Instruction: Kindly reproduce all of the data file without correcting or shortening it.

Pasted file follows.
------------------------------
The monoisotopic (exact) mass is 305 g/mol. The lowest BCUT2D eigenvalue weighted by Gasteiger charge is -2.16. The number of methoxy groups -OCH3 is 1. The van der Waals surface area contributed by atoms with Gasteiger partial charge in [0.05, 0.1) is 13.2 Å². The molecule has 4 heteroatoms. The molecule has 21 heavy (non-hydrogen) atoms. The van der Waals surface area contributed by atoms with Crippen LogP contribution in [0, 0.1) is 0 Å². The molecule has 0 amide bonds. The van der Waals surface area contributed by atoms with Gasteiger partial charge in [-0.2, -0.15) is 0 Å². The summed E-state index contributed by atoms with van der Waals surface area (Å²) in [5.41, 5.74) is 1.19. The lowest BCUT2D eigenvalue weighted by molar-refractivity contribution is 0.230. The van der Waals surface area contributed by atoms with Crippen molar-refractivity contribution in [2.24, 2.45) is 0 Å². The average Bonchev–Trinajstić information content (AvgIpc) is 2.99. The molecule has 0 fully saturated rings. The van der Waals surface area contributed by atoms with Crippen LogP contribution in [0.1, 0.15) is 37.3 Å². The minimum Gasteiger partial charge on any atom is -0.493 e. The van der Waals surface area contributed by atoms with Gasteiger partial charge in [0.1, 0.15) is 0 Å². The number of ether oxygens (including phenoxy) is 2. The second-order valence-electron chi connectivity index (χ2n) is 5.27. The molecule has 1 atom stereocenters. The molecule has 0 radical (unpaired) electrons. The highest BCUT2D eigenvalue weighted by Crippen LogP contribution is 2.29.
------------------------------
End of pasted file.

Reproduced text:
The monoisotopic (exact) mass is 305 g/mol. The lowest BCUT2D eigenvalue weighted by Gasteiger charge is -2.16. The number of methoxy groups -OCH3 is 1. The van der Waals surface area contributed by atoms with Gasteiger partial charge in [0.05, 0.1) is 13.2 Å². The molecule has 4 heteroatoms. The molecule has 21 heavy (non-hydrogen) atoms. The van der Waals surface area contributed by atoms with Crippen LogP contribution in [0, 0.1) is 0 Å². The molecule has 0 amide bonds. The van der Waals surface area contributed by atoms with Gasteiger partial charge in [-0.2, -0.15) is 0 Å². The summed E-state index contributed by atoms with van der Waals surface area (Å²) in [5.41, 5.74) is 1.19. The lowest BCUT2D eigenvalue weighted by molar-refractivity contribution is 0.230. The van der Waals surface area contributed by atoms with Crippen molar-refractivity contribution in [2.24, 2.45) is 0 Å². The average Bonchev–Trinajstić information content (AvgIpc) is 2.99. The molecule has 0 fully saturated rings. The van der Waals surface area contributed by atoms with Crippen LogP contribution in [0.1, 0.15) is 37.3 Å². The minimum Gasteiger partial charge on any atom is -0.493 e. The van der Waals surface area contributed by atoms with Gasteiger partial charge in [0.1, 0.15) is 0 Å². The number of ether oxygens (including phenoxy) is 2. The second-order valence-electron chi connectivity index (χ2n) is 5.27. The molecule has 1 atom stereocenters. The molecule has 0 radical (unpaired) electrons. The highest BCUT2D eigenvalue weighted by Crippen LogP contribution is 2.29.